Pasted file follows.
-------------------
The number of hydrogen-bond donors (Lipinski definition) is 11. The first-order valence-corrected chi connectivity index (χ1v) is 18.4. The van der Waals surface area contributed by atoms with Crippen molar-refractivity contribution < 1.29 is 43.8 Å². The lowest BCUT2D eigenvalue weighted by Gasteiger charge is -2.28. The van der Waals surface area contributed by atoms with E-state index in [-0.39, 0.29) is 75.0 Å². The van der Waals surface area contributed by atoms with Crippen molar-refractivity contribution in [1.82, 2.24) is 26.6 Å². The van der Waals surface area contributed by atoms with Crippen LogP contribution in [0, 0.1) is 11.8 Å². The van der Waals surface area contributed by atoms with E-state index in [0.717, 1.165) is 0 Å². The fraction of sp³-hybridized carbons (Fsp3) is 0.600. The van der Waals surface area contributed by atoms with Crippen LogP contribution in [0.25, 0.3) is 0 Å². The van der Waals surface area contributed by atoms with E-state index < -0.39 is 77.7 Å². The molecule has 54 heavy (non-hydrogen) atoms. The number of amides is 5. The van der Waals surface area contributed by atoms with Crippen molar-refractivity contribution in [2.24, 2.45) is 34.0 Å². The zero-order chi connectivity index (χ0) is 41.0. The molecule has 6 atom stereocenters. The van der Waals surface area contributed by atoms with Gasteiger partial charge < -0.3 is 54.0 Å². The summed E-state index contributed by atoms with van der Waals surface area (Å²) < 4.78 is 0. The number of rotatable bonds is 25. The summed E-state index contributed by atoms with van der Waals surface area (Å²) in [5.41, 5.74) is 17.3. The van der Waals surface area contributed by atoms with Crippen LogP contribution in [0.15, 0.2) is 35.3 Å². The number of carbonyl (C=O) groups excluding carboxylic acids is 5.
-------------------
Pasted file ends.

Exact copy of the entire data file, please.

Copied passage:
The number of hydrogen-bond donors (Lipinski definition) is 11. The first-order valence-corrected chi connectivity index (χ1v) is 18.4. The van der Waals surface area contributed by atoms with Crippen molar-refractivity contribution < 1.29 is 43.8 Å². The lowest BCUT2D eigenvalue weighted by Gasteiger charge is -2.28. The van der Waals surface area contributed by atoms with E-state index in [-0.39, 0.29) is 75.0 Å². The van der Waals surface area contributed by atoms with Crippen molar-refractivity contribution in [1.82, 2.24) is 26.6 Å². The van der Waals surface area contributed by atoms with Crippen LogP contribution in [0, 0.1) is 11.8 Å². The van der Waals surface area contributed by atoms with E-state index in [0.717, 1.165) is 0 Å². The fraction of sp³-hybridized carbons (Fsp3) is 0.600. The van der Waals surface area contributed by atoms with Crippen LogP contribution in [0.25, 0.3) is 0 Å². The van der Waals surface area contributed by atoms with E-state index < -0.39 is 77.7 Å². The molecule has 54 heavy (non-hydrogen) atoms. The number of amides is 5. The van der Waals surface area contributed by atoms with Crippen molar-refractivity contribution in [2.24, 2.45) is 34.0 Å². The zero-order chi connectivity index (χ0) is 41.0. The molecule has 6 atom stereocenters. The van der Waals surface area contributed by atoms with Gasteiger partial charge < -0.3 is 54.0 Å². The summed E-state index contributed by atoms with van der Waals surface area (Å²) < 4.78 is 0. The number of rotatable bonds is 25. The summed E-state index contributed by atoms with van der Waals surface area (Å²) in [5.41, 5.74) is 17.3. The van der Waals surface area contributed by atoms with Crippen LogP contribution in [0.15, 0.2) is 35.3 Å². The number of carbonyl (C=O) groups excluding carboxylic acids is 5.